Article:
The Boston Bruins tied the NHL winning record. Here’s how they did it

The big bad Boston Bruins are good – historically, record.

They have a better regular season record than the Wayne Gretzky Oilers teams in the 80s. Better than the Detroit Red Wings team of the 2000s with 10 future Hall of Famers. Better than Bobby Orr’s early ’70s Bruins.

With their 2-1 victory over the New Jersey Devils on Saturday, the Bruins have 62 wins – tying the 2018-19 Tampa Bay Lightning and the 1995-96 Detroit Red Wings – and still have three games left to claim the title. record. .

It’s a stunning achievement for a team that most tipsters either barely expected to make the playoffs this year or miss out on altogether.

Here’s a look at the stats showing how good they’ve been and what that means for their chances of winning the Stanley Cup. (Spoiler alert: probably nothing.)

How the B’s compare to other teams this year

The Bruins have been so dominant this year that you can pick almost any stat and they will be at or near the top of the league. Let’s start with the most obvious: they have 129 points in the standings. The closest team, the Carolina Hurricanes, has 109.

Simply put, the gap between the Bruins and the Hurricanes is as big as the gap between the No. 2 and the No. 18 Calgary Flames, who are currently outside the Western Conference playoffs.

The Bruins lead the league in goals against, home record, away record and have the best penalty kill. They have six winning streaks of five or more games and have only once lost two consecutive games in regulation.

And when you break down the numbers further, their dominance this season only becomes clearer:

  • When the Bruins score the first goal, they are almost guaranteed to win, going 41-1-3.

  • Their goal difference — how many more goals they score than they give up — is plus-122, double the next best team (the Edmonton Oilers at plus-61). The Bruins are plus-50 in the third period alone.

Bruins starting goaltender also breaks records

How do the Bruins dominate like this?

Despite having Hall of Famer certainty Patrice Bergeron and 57-goal scorer David Pastrňák, the Bruins are less a team of superstars than a team of remarkable depth.

They have arguably three No. 1 defenders and two “top” lines, and they have 11 players with at least 10 goals.

Almost all of the skaters at least met expectations, but to find the player who exceeded them the most, you have to look to starting goaltender Linus Ullmark.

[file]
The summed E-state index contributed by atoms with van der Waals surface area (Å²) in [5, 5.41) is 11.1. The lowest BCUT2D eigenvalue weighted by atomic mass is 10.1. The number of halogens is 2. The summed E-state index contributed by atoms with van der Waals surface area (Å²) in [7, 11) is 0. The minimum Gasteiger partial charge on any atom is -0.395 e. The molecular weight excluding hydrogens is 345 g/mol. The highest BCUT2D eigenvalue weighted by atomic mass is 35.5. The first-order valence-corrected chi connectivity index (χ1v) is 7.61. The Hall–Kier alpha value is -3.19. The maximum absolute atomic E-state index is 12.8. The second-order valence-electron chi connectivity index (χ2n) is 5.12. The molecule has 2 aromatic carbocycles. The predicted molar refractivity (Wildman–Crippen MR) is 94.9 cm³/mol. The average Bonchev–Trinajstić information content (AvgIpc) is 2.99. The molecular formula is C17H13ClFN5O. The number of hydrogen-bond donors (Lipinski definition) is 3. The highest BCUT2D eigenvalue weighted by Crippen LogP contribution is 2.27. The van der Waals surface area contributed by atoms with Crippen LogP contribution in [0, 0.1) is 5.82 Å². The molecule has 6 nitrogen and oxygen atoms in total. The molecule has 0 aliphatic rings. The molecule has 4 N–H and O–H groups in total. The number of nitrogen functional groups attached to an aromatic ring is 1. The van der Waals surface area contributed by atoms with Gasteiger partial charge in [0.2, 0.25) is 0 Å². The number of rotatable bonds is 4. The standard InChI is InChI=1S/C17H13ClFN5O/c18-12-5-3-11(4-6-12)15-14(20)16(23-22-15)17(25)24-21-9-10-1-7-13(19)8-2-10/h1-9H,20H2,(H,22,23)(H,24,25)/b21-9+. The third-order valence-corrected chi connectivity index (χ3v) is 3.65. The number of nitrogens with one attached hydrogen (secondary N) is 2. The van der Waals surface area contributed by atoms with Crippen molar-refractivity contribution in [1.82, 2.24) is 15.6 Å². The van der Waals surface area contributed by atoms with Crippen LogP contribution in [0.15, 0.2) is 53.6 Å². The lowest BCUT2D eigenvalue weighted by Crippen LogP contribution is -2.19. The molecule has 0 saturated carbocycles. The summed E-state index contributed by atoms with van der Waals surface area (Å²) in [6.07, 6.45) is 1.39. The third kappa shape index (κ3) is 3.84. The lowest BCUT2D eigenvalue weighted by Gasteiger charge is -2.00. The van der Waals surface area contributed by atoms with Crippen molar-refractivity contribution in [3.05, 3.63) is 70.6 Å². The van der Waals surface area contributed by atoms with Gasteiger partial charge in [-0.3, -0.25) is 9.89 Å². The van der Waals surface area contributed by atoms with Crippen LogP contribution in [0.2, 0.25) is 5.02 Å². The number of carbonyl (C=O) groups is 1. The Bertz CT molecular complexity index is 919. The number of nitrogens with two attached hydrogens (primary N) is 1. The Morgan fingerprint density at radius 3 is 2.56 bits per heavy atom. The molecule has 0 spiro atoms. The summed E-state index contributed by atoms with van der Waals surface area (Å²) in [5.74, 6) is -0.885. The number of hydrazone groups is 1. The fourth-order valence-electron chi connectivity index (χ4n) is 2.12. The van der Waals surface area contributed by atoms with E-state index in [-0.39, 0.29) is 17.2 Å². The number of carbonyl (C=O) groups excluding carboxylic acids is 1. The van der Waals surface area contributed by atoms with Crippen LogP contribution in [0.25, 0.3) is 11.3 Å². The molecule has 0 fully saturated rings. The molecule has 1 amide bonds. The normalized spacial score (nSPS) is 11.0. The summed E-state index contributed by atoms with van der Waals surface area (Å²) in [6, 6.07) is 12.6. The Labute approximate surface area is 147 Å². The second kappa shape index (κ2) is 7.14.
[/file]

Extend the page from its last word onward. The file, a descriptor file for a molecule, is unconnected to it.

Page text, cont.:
This season, Ullmark has:

  • A record of 39-6-1, among the best win-loss records by a goaltender with at least 40 games played in the post-war period.
  • A .937 save percentage (not including Saturday’s game), tied for fifth all-time.
  • A performance of 54 saves against the Calgary Flames. It was a Bruins record, and they won the game.
  • A goal against the Vancouver Canucks. Ullmark is the first goalie to score in Bruins history, and only the eighth goalie in the NHL to do so on a deliberate shot.

How Other Great Regular Season Teams Fared in the Stanley Cup Playoffs

So with this Boston Bruins team dominating from start to finish, a trip to the Stanley Cup Finals is pretty much a done deal, isn’t it?

About it: In the post-war era, being one of the best teams in the NHL in the regular season never had a bearing on a team’s chances of winning the Stanley Cup. Except one: you’ll win the Stanley Cup if you’re a Montreal Canadiens team from the late 1970s.

Defenseman Charlie McAvoy, right, and forward Brad Marchand celebrate after McAvoy scored the game-winning goal against the Calgary Flames in Calgary in February. The Bruins arguably have three No. 1 defensemen and two front lines. (Derek Leung/Getty Images)

The most recent team to be this dominant, the 2018-19 Tampa Bay Lightning, didn’t even win a game in the 2019 playoffs and were swept in the first round (despite participating in three consecutive Stanley Cup Finals since then).

Historic dominance aside, there hasn’t even been a first team that has won the Cup since 2013.

The Bruins, for their part, say they didn’t think about regular-season records at all.

“We’re not talking about it,” coach Jim Montgomery told local media after the Bruins became the fastest team in NHL history to score 50 wins. “We talked about what was wrong and how we can learn from it and how we can improve…

“Getting ready for the Stanley Cup playoffs is more important than anything in the regular season.”

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